Since Entine and Jennings researches the soul of a company, they are more interested in the internal decisions and morals of the company. It is this inner concept the company uses to grow and prosper. They strive to be in total compliance of government acts while understanding they have a duty to the betterment and maintenance of the community’s survival. These actions should be have the basis of ethical morals, honesty and confidence to reveal all behaviors to the society, its stockholders, government agencies and stakeholders. Entine and Jennings looks at the entire picture of the company and its structure, while maintaining the ideal that all divisions of the company must do their part and not just the managers. The managers should be willing to give up some of the firm’s own profit in order to keep the environment pure. They do not concern themselves with the business functions of their divisions.
Traditional models understand external factors and actions may and usually do, have an effect on their decisions concerning their social responsibility. These are not concerned with the internal interests of the company. Traditional models want to prevent external issues; evaluate executives’, governing the business, ethics and knowledge in order to make sure their decisions are reputable in the eyes of the community and the profits are at least maintained, but more importantly, increase. These managers must keep in mind that their judgments are used for the betterment and growth of all the individuals the firm come in contact with, while being true to their own selves and allowing their own progression without harm to others. An important basis is, these divisions needs and requests are equally considered when planning the company’s future.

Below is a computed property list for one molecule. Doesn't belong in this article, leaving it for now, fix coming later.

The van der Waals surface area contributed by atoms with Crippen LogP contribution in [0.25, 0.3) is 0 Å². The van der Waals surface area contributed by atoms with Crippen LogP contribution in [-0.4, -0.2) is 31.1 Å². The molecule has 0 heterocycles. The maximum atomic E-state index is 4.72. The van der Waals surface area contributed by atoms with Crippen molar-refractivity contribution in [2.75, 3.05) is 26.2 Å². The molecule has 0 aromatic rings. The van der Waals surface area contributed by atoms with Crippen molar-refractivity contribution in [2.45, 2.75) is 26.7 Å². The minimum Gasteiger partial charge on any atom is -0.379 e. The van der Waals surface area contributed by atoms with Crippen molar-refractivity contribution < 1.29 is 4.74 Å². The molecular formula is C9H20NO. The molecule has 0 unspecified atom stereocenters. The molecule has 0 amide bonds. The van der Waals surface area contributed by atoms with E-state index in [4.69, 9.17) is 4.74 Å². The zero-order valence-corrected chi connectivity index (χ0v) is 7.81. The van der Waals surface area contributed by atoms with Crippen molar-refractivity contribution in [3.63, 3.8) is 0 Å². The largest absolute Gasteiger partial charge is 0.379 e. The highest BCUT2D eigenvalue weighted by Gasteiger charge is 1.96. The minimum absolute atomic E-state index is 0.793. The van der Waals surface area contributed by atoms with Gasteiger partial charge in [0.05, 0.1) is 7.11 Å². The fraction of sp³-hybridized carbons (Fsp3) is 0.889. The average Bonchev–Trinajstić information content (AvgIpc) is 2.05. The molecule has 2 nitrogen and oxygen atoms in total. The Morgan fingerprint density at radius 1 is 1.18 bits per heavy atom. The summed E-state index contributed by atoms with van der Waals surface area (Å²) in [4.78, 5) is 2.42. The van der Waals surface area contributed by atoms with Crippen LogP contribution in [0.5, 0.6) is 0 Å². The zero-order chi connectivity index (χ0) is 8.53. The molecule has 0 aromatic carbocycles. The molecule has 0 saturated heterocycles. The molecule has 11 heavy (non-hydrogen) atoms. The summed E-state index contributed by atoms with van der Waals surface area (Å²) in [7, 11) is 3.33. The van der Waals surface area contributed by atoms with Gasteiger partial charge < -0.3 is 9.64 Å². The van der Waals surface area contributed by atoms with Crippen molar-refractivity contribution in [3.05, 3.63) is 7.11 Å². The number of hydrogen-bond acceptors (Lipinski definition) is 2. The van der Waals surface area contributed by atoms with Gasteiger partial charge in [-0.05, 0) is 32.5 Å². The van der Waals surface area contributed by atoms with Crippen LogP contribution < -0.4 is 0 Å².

In one aspect it is difficult to compare the two models because they have entirely diverse viewpoints: They are totally on different ends of the spectrum when it comes to social responsibility evaluation.